Tig (2015)

Now that I’m a regular habitué of online streaming services, I’m increasingly wading into the murky but usually very time-friendly (given most are around an hour long) subgenre of stand-up comedy sets. One of the recent stars of this scene, who’s been doing the stand-up round for years, is Tig Notaro, though filmically I’d only previously seen her in a small cameo in In a World…. This documentary, however, isn’t just a record of one of her stand-up sets, so much as how that set in August 2012 intersected with her life and those around her in some surprising ways. Those who have seen Louis CK’s TV show, or the film Obvious Child (and if you haven’t, seriously, rectify that) know that stand-ups frequently draw from their own experiences in ways that can sometimes be quite uncomfortable for audiences, and in drawing on her recent diagnosis of breast cancer, Notaro ends up challenging a number of ideas about the disease. The most notable, perhaps, is that she can’t have a baby, and indeed although her body may not be capable of carrying a child anymore, we see her enter a stable relationship and forge forward with plans to have children. Because of its likeable subject, the documentary feels like a relatively easygoing watch despite some tough subject matter, but that’s not to diminish its achievement, and one can only hope for the best for Notaro herself.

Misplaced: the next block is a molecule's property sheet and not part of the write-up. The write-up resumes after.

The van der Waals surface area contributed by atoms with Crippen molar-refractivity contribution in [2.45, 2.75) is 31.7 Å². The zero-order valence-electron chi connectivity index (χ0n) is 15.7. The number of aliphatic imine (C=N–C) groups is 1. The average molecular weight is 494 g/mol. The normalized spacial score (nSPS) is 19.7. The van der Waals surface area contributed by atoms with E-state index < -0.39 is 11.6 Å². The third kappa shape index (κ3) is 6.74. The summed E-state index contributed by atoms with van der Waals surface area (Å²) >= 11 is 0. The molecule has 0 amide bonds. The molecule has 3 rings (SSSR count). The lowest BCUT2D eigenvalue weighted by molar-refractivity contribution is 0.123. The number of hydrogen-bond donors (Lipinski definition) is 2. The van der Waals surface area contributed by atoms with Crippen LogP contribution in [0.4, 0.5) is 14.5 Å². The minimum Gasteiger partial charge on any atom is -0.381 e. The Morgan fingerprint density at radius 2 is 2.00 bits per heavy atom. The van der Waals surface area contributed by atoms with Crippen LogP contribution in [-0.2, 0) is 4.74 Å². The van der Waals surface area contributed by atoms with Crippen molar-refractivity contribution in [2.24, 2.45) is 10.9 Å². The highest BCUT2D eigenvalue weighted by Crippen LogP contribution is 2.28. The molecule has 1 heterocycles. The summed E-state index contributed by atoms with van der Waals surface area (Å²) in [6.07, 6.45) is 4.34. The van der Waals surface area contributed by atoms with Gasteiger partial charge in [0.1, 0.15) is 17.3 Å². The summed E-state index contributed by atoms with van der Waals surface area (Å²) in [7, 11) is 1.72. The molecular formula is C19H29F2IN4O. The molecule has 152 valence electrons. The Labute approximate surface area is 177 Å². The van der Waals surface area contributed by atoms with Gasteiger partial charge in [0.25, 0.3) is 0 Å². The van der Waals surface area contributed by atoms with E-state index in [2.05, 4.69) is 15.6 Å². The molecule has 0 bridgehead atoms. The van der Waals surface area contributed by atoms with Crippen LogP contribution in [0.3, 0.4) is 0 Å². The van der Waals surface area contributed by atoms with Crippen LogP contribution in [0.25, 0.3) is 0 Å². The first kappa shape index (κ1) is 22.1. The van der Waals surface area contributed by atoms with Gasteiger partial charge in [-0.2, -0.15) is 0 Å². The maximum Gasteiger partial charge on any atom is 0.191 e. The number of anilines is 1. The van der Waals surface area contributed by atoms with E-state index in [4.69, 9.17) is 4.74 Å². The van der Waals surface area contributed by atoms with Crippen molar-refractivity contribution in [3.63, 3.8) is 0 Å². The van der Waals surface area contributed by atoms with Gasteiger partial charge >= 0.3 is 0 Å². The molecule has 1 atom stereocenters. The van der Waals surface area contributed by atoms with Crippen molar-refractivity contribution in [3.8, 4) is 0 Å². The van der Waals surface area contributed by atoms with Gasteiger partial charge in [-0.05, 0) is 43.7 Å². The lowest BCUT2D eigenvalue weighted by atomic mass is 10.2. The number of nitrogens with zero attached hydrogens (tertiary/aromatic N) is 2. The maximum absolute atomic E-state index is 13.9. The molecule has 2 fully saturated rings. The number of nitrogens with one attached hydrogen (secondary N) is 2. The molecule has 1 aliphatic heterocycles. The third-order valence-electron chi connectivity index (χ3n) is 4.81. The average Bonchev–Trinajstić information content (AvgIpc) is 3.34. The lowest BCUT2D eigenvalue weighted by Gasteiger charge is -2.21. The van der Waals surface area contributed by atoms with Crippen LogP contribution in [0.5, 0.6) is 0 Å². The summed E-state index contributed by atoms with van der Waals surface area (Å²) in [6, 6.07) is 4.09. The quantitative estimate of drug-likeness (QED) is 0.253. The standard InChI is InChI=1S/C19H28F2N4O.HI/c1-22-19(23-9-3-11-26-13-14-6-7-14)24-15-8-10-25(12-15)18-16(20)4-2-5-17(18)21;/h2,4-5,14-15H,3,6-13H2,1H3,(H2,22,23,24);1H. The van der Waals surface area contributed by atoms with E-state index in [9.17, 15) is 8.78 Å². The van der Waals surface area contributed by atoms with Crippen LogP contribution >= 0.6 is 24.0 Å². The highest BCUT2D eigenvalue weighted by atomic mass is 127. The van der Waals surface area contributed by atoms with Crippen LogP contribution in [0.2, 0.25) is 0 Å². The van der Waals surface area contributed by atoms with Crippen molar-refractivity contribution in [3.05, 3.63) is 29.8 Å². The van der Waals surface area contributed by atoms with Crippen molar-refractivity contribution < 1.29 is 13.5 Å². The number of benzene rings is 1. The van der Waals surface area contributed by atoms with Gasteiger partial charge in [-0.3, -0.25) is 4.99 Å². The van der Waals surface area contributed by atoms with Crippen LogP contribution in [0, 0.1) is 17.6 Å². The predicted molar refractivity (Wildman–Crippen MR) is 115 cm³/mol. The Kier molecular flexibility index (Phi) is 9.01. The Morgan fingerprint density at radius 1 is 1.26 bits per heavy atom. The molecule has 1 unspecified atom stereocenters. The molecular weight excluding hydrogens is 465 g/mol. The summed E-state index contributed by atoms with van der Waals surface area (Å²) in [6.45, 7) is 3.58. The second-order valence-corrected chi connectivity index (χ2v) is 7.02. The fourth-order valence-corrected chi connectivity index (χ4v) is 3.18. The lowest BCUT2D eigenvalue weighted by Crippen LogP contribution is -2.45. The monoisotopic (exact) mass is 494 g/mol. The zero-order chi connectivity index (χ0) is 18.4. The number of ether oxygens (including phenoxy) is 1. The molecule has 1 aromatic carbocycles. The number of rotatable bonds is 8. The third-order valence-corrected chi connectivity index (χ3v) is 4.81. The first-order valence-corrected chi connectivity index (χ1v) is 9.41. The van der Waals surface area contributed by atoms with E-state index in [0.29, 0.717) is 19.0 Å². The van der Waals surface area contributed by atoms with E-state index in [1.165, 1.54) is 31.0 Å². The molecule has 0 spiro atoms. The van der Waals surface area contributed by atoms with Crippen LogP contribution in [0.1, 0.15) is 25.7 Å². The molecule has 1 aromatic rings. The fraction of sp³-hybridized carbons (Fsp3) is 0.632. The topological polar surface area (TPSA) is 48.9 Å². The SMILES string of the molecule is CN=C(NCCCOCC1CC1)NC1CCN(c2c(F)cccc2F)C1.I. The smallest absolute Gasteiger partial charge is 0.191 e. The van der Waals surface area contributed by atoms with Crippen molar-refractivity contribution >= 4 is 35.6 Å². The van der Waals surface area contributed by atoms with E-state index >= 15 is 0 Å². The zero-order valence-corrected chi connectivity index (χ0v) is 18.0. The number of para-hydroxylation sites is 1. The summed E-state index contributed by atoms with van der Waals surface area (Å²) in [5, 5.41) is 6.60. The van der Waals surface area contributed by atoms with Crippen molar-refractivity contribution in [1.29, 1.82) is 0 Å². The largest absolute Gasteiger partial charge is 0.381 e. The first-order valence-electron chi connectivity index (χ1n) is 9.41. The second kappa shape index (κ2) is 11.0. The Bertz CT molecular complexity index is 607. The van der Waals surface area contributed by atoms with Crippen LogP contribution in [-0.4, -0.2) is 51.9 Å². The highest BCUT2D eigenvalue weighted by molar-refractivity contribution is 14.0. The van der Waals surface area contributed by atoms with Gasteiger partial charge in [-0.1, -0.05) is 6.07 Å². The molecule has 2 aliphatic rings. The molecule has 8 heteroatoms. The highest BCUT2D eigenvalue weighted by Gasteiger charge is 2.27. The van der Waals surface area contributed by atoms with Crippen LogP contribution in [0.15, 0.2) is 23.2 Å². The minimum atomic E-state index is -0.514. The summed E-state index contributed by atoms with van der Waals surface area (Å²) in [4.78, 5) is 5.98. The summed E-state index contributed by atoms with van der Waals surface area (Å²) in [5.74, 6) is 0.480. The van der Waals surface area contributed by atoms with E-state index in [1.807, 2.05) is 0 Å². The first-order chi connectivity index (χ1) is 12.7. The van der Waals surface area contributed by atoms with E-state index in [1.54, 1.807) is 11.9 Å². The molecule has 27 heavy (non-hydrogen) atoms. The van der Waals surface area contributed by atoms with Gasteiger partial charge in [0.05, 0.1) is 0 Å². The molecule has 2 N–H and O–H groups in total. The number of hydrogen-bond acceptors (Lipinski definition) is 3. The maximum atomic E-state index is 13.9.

Tig film posterCREDITS
Directors Kristina Goolsby and Ashley York; Cinematographer Huy Truong; Length 95 minutes.
Seen at home (Netflix streaming), London, Saturday 31 October 2015.